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Losing the gamble

  • Published at 02:35 pm September 30th, 2019
Since September 18, Rapid Action Battalion has raided a number of sporting clubs in different areas of Dhaka Syed Zakir Hossain/Dhaka Tribune

Curbing gambling requires stricter laws and punitive actions

The new talk of the town is casinos and gambling. And before the news of illegal casinos hit the news, it never even occurred to us that such organized gambling could even exist in our country.

Although, in many countries, gambling is legal and is even a source of revenue for the government, the state of legalization of gambling in Bangladesh is … murky.

One may say gambling is just a mere source of entertainment. Whatever reasons provided, gambling it is still against the moral, social, and religious values of this country. 

Article 18(2) of the Bangladesh Constitution prescribes that the state should take effective measures to prevent gambling from becoming a trend.

The Public Gambling Act 1867 states that if the owner or occupier of any house, tent, room, space, or walled enclosure gives permission to use the place for gambling, they will be an offender. Even the manager or any other persons who help in other ways for others to gamble would be recognized as an offender.

Anyone who advances or furnishes money for the purposes of gambling would be liable. 

According to the act, these offenders will be fined with, not exceeding, Tk200 or an imprisonment of three months.

There are provisions to arrest people (without a warrant) who are found playing or are present with the purpose of playing. The fine for such offense does not exceed Tk100 or imprisonment of a maximum of one month.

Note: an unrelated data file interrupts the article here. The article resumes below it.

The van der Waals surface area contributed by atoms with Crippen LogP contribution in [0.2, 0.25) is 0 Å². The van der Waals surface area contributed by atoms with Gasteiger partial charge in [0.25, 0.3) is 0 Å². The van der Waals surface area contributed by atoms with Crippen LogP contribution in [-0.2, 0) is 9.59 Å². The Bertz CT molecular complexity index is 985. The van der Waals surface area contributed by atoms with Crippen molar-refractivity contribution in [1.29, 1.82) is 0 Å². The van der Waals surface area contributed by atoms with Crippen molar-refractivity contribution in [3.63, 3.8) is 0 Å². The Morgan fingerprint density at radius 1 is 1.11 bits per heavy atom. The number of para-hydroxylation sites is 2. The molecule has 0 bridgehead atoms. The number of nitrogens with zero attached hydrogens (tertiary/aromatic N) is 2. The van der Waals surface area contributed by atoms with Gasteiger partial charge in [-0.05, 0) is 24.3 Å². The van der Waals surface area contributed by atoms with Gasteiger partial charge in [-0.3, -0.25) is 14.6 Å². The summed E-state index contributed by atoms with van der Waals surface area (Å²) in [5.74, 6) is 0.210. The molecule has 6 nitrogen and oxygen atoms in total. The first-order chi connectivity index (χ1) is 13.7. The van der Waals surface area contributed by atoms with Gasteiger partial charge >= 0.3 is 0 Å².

This act gives power to the district magistrate, district superintendent, and other individuals of authority to enter the premises where they suspect gambling is taking place, seize any paraphernalia, take custody, and search every part of that place at any time on the basis of credible information.

The act also prescribes double punishment for repeat offense but has its own limitations -- no more than one year of imprisonment and fine not exceeding Tk600. 

To say these laws need to be updated, would be an understatement.

With changing times and circumstances, it is clear that the laws are not fulfilling their purpose -- in the case of gambling, people can pay a small fine or be imprisoned for a short time. 

Lax laws such as these do very little to discourage people, and often pave the way for larger impunity instead.

The world of gambling is digitizing, and online gambling is different from traditional gambling and it is necessary to update our gambling laws to cover the crimes happening online as well. 

The number of people involved with gambling in our society is alarming.

The rich may somehow adjust the loss but the poor who risk their entire earnings suffer more. The worst part of gambling is that it is not only the gambler who suffers but also his or her family members -- those who depend on them.

Clubs that were established for the wellbeing of society and the development of the young generation have turned into gambling houses.

 This not only affects the capital but also small towns, giving rise to other heinous crimes.

The government needs to ensure that any updated laws are implemented properly and not simply left by the wayside.

Rizowan Ahmed is a freelance contributor.